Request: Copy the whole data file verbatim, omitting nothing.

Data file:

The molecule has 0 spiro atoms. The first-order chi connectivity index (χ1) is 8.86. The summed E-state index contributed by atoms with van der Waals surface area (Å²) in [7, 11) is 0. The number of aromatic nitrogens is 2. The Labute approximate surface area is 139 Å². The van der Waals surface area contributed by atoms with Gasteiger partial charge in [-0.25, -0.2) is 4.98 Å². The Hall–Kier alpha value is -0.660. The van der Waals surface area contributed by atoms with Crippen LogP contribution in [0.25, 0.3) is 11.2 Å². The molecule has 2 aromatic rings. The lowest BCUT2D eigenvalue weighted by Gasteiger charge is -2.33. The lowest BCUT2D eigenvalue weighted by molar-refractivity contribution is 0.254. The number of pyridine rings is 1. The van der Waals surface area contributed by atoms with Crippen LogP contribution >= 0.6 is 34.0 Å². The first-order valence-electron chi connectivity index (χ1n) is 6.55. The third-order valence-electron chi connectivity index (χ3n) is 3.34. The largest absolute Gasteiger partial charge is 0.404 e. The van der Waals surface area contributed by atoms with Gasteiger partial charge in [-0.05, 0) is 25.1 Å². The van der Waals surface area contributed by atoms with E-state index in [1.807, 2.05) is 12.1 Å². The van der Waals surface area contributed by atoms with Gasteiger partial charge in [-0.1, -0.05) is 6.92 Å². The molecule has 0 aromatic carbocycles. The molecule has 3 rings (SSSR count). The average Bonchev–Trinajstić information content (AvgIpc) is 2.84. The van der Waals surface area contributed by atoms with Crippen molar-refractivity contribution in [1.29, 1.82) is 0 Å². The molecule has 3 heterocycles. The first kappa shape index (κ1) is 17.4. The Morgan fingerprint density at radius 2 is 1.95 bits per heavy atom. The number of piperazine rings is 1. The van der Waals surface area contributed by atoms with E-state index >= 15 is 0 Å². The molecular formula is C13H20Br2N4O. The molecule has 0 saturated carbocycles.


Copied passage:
The molecule has 0 spiro atoms. The first-order chi connectivity index (χ1) is 8.86. The summed E-state index contributed by atoms with van der Waals surface area (Å²) in [7, 11) is 0. The number of aromatic nitrogens is 2. The Labute approximate surface area is 139 Å². The van der Waals surface area contributed by atoms with Gasteiger partial charge in [-0.25, -0.2) is 4.98 Å². The Hall–Kier alpha value is -0.660. The van der Waals surface area contributed by atoms with Crippen LogP contribution in [0.25, 0.3) is 11.2 Å². The molecule has 2 aromatic rings. The lowest BCUT2D eigenvalue weighted by Gasteiger charge is -2.33. The lowest BCUT2D eigenvalue weighted by molar-refractivity contribution is 0.254. The number of pyridine rings is 1. The van der Waals surface area contributed by atoms with Crippen LogP contribution >= 0.6 is 34.0 Å². The first-order valence-electron chi connectivity index (χ1n) is 6.55. The third-order valence-electron chi connectivity index (χ3n) is 3.34. The largest absolute Gasteiger partial charge is 0.404 e. The van der Waals surface area contributed by atoms with Gasteiger partial charge in [-0.05, 0) is 25.1 Å². The van der Waals surface area contributed by atoms with E-state index in [1.807, 2.05) is 12.1 Å². The van der Waals surface area contributed by atoms with Gasteiger partial charge in [-0.1, -0.05) is 6.92 Å². The molecule has 0 aromatic carbocycles. The molecule has 3 rings (SSSR count). The average Bonchev–Trinajstić information content (AvgIpc) is 2.84. The van der Waals surface area contributed by atoms with Crippen molar-refractivity contribution in [1.29, 1.82) is 0 Å². The molecule has 3 heterocycles. The first kappa shape index (κ1) is 17.4. The Morgan fingerprint density at radius 2 is 1.95 bits per heavy atom. The number of piperazine rings is 1. The van der Waals surface area contributed by atoms with E-state index >= 15 is 0 Å². The molecular formula is C13H20Br2N4O. The molecule has 0 saturated carbocycles.